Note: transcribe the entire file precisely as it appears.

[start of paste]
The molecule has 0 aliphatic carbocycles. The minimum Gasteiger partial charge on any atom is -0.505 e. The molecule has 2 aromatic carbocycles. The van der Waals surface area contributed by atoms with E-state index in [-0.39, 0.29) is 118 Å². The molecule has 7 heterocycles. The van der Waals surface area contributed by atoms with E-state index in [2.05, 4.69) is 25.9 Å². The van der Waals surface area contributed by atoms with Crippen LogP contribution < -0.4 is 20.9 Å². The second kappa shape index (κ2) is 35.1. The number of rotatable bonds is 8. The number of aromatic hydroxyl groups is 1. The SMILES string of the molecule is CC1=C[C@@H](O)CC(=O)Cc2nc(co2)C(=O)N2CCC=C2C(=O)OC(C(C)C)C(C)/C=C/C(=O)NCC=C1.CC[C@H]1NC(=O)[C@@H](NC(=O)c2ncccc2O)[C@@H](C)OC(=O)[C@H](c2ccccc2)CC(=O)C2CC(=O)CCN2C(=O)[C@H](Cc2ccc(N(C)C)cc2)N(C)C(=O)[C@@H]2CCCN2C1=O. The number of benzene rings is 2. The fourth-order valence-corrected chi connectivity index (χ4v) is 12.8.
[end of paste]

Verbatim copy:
The molecule has 0 aliphatic carbocycles. The minimum Gasteiger partial charge on any atom is -0.505 e. The molecule has 2 aromatic carbocycles. The van der Waals surface area contributed by atoms with E-state index in [-0.39, 0.29) is 118 Å². The molecule has 7 heterocycles. The van der Waals surface area contributed by atoms with E-state index in [2.05, 4.69) is 25.9 Å². The van der Waals surface area contributed by atoms with Crippen LogP contribution < -0.4 is 20.9 Å². The second kappa shape index (κ2) is 35.1. The number of rotatable bonds is 8. The number of aromatic hydroxyl groups is 1. The SMILES string of the molecule is CC1=C[C@@H](O)CC(=O)Cc2nc(co2)C(=O)N2CCC=C2C(=O)OC(C(C)C)C(C)/C=C/C(=O)NCC=C1.CC[C@H]1NC(=O)[C@@H](NC(=O)c2ncccc2O)[C@@H](C)OC(=O)[C@H](c2ccccc2)CC(=O)C2CC(=O)CCN2C(=O)[C@H](Cc2ccc(N(C)C)cc2)N(C)C(=O)[C@@H]2CCCN2C1=O. The number of benzene rings is 2. The fourth-order valence-corrected chi connectivity index (χ4v) is 12.8.